She said that she’s planning on putting the money in the bank in hopes of saving it to possibly buy a house.
It’s an exciting experience, she said, selling her broilers. In previous years, she had won things with her goats but this is her first year with broilers. She plans on doing the fair next year with broilers again.
The Reserve Champion Broilers, shown by Wade Mickley of Cabin Crew 4-H Club, sold for $1,700 to State Rep. Rick Carfagna.
This is Mickley’s first time in the champion’s ring, but he was proud of his birds even before he earned the ribbon.
“I knew these birds were good birds,” he said. “Reserve champion is a big plus.”
Mickley has been showing broilers at the fair for five years.
“It’s taught me responsibility and I’ve made some friends along the way,” he said.
Mickley will save the money from the sale and put it towards college tuition. He doesn’t know where he wants to attend, but he wants to go to medical school and become an allergist.
Brock Stute, a member of Green Valley Giants 4-H Club, sold his Grand Champion Market Hog for $23 per pound ($6,325 total). John Hinderer Honda bought the hog.
Stute, 13, a Fredericktown Middle School student, fared well with his Grand Champion Market Hog, which was also the Heavyweight Division champion. No stranger to the Sale of Champions arena, he was also a Grand Champion winner with a goat when he was 9. He plans to apply his earnings toward welding machinery. “I’m really happy. There’s a lot of work and time put in with my hog,”
Justin Zollars, who is in the Blue Ribbon Livestock 4-H Club, sold his Grand Champion Market Fryers for $3,750 to Alumni Roofing Co. He had previously won reserve champion with his fryers and plans on competing again next year.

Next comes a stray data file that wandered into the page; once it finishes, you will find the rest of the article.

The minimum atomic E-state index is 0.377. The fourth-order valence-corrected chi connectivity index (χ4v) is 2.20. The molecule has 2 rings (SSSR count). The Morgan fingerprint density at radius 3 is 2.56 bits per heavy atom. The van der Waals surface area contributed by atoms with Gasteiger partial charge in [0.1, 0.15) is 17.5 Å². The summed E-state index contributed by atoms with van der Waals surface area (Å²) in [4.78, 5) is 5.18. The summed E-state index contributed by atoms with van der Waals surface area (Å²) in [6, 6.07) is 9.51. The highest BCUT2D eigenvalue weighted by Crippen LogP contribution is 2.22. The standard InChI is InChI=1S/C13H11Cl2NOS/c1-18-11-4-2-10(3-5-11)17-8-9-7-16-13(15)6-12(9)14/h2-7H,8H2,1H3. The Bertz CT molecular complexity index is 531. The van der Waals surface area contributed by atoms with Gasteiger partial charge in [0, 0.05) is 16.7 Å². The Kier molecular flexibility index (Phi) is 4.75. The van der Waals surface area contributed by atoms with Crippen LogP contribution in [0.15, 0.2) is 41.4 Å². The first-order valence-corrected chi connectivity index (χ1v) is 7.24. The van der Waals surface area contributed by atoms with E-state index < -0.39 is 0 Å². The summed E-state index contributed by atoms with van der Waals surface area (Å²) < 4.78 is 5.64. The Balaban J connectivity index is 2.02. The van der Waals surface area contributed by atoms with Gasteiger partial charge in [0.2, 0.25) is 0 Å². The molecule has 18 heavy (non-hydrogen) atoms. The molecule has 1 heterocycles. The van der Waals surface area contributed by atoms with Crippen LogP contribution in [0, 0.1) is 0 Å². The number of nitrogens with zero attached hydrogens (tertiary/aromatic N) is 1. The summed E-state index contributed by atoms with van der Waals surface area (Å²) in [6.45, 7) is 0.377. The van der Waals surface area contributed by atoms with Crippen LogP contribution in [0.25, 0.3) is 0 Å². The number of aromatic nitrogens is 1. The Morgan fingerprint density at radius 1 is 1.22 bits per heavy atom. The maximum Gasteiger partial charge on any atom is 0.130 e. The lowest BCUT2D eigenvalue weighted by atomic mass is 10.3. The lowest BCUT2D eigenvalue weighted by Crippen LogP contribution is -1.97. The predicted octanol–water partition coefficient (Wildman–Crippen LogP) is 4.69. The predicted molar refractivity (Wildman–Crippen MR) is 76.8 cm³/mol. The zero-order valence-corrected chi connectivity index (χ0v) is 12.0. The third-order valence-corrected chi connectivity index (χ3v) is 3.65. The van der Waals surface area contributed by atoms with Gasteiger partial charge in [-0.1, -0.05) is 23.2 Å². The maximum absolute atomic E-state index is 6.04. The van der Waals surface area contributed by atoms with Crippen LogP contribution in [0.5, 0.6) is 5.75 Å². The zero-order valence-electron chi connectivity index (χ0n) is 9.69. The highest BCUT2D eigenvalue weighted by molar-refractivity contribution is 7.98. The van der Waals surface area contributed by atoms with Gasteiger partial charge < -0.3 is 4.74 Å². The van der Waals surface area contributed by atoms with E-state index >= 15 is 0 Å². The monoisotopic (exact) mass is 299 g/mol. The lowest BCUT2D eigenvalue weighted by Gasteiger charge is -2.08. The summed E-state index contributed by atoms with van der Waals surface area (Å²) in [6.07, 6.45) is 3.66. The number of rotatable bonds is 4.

“I always put my winnings in my savings,” he said. He said he was a bit nervous starting out, but it always comes out good because all of the lovely people who are attending the auction.
Peyton Freitag, a member of Top of the Valley 4-H Club, sold the Reserve Champion Market Fryers for $2,000 to Alumni Roofing Company
This is Freitag’s second year showing rabbits. He plans to use his winnings to buy himself a pair of cowboy boots.
“It completes the style,” he said.
Ethan Staley of Fredericktown’s Grand Champion Market Beef sold for $3 per pound, a total of $4,011 to Beheler Excavating.
Staley, 15, a member of Blue Ribbon Livestock 4-H Club, named his peach-colored Grand Champion steer “Cookie Dough,” while offering, “but I also call him ‘Whitey.’” The steer has a brand in the shape of an arrow. Staley traveled all the way to western Colorado in September of last year to find Cookie Dough at a cattle showing event. They competed in beef shows during the winter to prepare both for his steer’s sale in the summer. Cookie Dough stays in a “cool room” that is kept at 45 degrees “so his hair will grow out more.” Staley, of Fredericktown, trains border collies to herd cattle and sheep. He will save his market sale earning to attend college in the future and study anesthesiology. Although he has won four Reserve Grand Champion awards during previous Knox County Fairs, saying goodbye to Cookie Dough is especially difficult.
“I don’t cry but deep down, it hurts me,” Staley said. “This is the best animal I’ve ever had and my favorite.”
Cassidy Small, who is involved in Boots and Banners 4-H Club, had the Reserve Champion Market Beef, which weighed 1,234 pounds and sold for $6 per pound to Small’s Sand and Gravel. This was her first year being involved in the Sale of Champions.
“I want to start a goat feedlot with my dad,” Small said when asked when what she wanted to do with the money. She said she wants to invest further towards that goal.
“It’s a bit sad after all the hard work but it has to happen,” she said regarding selling her steer.